Neurelis Files IND for Potentially First Therapy to Treat Cerebral Cavernous Malformations


In preclinical animal models, NRL-1049 showed an ability to decrease ROCK-2 activation, a pathway that is hyperactivated in patients with cerebral cavernous malformations.

Adrian L. Rabinowicz, MD, senior vice president, Clinical Development and Medical Affairs, Neurelis

Adrian L. Rabinowicz, MD

According to a recent announcement, Neurelis successfully filed an investigational new drug application (IND) for its rho kinase (ROCK) inhibitor NRL-1049 as a potential treatment for individuals with cerebral cavernous malformations (CCM). The company plans to initiate a study in early 2023 to assess the agent.1

CCM, a disease characterized by abnormally enlarged capillary cavities, most commonly found in the cerebral cortex, brainstem, and spinal cord, currently has no FDA-approved therapeutics to treat the condition. Patients with the condition have typically turned to antiepileptic drugs and surgical interventions to remove lesions; although, most cavernous malformations have been conservatively managed by observing for changes in appearance, recent hemorrhages, or other clinical symptoms.

"This is a significant milestone for Neurelis and represents an opportunity to further explore the clinical utility of NRL-1049 for the treatment of cerebral cavernous malformations," Adrian L. Rabinowicz, MD, senior vice president, Clinical Development and Medical Affairs, Neurelis, said in a statement.1 "Following favorable preclinical study results, we are excited to advance our mission to introduce new treatment options for patients with critical unmet medical needs."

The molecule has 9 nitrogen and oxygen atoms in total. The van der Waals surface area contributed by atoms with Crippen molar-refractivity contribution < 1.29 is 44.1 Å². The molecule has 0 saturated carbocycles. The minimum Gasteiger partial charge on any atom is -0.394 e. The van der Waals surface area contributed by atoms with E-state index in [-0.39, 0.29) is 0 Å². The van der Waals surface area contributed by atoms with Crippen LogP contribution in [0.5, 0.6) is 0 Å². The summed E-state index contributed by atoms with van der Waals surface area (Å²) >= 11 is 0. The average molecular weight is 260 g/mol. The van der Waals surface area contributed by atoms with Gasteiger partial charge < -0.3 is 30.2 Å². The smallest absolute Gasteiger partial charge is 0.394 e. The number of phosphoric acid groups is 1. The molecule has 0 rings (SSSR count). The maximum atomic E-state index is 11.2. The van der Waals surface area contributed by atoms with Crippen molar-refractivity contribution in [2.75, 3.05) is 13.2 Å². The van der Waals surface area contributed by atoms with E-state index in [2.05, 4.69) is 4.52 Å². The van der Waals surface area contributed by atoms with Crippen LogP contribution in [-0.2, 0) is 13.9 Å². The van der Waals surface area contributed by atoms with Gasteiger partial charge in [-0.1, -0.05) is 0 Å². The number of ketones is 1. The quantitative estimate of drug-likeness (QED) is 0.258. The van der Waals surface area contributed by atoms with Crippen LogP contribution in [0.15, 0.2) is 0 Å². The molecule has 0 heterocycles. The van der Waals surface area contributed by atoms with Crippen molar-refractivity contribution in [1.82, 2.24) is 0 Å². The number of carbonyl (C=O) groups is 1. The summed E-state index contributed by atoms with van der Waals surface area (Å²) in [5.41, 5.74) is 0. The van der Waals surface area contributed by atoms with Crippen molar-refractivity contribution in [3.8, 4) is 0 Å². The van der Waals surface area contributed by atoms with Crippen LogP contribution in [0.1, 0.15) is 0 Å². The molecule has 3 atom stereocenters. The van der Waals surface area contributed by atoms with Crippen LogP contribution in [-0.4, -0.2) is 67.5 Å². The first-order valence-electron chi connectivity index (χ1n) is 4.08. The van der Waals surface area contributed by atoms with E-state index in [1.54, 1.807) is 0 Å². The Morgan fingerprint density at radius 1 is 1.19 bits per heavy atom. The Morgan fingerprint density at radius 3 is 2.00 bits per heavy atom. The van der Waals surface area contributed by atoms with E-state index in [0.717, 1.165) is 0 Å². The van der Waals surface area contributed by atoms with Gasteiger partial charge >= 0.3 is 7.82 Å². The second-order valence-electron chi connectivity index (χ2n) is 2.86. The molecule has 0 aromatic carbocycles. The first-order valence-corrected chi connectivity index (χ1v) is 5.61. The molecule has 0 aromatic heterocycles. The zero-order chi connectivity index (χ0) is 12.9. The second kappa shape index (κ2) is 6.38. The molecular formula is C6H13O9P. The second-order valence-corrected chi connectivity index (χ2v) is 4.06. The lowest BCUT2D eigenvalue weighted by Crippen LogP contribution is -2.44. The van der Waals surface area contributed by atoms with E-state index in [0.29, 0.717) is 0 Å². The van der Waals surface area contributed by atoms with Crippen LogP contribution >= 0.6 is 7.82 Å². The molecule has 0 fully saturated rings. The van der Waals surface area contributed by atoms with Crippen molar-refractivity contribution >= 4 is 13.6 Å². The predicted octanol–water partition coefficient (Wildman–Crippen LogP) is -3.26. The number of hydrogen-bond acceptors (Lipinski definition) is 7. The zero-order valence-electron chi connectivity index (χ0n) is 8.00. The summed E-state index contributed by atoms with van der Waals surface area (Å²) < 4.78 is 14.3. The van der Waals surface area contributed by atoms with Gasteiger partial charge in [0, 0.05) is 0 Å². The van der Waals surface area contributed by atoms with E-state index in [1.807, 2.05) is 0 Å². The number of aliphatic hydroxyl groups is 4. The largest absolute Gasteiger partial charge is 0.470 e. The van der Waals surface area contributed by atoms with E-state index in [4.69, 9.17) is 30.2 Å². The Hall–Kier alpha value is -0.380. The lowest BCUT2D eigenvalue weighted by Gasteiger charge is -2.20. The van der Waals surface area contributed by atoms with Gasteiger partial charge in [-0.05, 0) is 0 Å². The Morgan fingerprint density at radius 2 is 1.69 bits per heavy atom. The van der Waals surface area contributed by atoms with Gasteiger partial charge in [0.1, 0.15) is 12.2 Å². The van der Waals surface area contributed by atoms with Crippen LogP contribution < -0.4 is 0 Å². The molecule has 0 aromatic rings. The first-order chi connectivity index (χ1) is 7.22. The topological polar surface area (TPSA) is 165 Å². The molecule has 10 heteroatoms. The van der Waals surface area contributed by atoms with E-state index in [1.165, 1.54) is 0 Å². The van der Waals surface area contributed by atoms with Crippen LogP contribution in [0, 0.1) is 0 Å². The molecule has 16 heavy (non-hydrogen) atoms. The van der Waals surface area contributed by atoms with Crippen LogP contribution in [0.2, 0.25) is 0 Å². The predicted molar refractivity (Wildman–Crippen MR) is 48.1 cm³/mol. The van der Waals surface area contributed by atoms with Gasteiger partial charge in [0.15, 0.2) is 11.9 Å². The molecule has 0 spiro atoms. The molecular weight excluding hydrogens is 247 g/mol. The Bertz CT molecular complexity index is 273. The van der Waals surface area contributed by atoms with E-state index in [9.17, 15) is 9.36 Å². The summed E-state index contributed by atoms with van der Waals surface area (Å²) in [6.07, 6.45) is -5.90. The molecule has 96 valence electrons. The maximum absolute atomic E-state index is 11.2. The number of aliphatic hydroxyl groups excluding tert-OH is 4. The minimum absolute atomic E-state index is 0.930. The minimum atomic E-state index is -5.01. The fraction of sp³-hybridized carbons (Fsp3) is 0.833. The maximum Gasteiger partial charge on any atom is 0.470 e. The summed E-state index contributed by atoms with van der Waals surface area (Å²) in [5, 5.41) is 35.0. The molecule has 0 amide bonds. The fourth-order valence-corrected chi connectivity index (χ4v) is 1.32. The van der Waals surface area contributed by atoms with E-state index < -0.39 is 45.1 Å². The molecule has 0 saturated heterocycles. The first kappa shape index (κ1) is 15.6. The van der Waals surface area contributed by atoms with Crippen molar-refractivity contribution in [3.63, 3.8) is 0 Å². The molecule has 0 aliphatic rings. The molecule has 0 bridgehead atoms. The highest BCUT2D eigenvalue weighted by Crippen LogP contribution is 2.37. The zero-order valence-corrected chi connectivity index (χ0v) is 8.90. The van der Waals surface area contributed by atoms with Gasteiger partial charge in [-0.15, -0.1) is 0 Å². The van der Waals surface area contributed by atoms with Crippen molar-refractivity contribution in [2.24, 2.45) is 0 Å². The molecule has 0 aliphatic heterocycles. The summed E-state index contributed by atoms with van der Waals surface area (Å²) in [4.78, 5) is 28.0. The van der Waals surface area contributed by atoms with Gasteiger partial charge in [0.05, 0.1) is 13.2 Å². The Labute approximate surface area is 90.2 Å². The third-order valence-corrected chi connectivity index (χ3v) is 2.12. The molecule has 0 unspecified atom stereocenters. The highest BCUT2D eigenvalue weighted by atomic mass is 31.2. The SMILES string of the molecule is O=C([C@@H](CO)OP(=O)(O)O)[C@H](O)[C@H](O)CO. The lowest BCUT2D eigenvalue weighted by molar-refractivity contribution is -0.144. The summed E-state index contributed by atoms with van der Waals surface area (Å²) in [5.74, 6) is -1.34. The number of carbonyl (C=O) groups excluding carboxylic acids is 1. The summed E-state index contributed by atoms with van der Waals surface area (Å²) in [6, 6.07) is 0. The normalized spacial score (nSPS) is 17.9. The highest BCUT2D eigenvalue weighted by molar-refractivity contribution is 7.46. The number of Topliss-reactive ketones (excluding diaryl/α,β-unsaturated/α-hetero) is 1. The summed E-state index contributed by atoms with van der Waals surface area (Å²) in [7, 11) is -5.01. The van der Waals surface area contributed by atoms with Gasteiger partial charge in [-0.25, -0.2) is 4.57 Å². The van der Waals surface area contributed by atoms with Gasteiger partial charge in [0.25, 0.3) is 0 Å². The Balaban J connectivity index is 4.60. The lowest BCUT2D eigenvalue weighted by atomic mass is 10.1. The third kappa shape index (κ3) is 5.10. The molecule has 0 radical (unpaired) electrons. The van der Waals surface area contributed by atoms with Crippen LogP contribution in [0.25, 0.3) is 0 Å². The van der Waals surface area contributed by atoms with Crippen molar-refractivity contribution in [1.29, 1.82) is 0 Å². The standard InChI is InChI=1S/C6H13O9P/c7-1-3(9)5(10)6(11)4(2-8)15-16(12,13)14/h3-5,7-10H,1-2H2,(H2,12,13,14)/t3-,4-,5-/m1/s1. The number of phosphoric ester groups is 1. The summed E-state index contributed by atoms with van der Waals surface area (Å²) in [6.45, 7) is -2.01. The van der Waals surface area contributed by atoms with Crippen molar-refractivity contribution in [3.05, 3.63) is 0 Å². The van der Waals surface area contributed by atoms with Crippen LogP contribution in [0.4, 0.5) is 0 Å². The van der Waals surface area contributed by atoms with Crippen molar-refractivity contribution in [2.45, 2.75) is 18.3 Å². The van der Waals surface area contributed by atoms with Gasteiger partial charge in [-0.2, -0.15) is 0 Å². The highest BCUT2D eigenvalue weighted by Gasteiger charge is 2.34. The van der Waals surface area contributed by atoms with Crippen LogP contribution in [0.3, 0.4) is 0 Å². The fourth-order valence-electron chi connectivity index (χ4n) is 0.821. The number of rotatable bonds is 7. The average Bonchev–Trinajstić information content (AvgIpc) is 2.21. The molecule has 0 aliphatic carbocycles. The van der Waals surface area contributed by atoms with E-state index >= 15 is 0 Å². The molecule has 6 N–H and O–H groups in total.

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In July 2021, Neurelis acquired the rights of a portfolio of novel ROCK-2 inhibitors that target CCMs, including NRL-1049. In preclinical models, the agent’s ability to decrease ROCK-2 activation led to protection of the brain, possibly through maintaining the integrity of the blood-brain barrier. Presented at the Neuroscience 2022 Conference, held November 12 to 16 in San Diego, California, results showed lower rates of brain edema associated with brain protection. Additionally, a lower seizure rate in cold injury animals and decreased intracerebral hemorrhage in the model of stroke were also observed.

Familial CCMs, which arise from autosomal dominant mutations in the CCM1, CCM2, and/or CCM3 genes, account for at least 20% of all cases. Despite this, previous research has identified that mutations in these genes cause hyperactivation of the ROCK signaling pathway in brain vascular endothelial cells, which then leads to the loss of endothelial integrity, subsequently causing capillary malformation and eventually, the potential for lesions. In the general population, the prevalence of CCMs accounts between 0.2% to 0.5%; however, this condition accounts for a larger proportion (8% to 15%) of all brain and spinal vascular malformations.

"We are excited that the preclinical studies have shown that NRL-1049 is safe and efficacious in animal models,” Enrique Carrazana, MD, chief medical officer, Neurelis, said in a statement.1 "Based on the significance of these data, Neurelis is developing further studies in humans to assess the safety of NRL-1049 in the treatment of chronic and acute conditions that affect the functioning of the blood-brain barrier. If successfully developed and approved, NRL-1049 has the potential to provide relief to people suffering from CCMs."

1. Neurelis announces filing of its investigational new drug application for NRL-1049, a rho kinase (ROCK) inhibitor with potential to treat cerebral cavernous malformations. News release. Neurelis. January 9, 2023. Accessed January 11, 2023.
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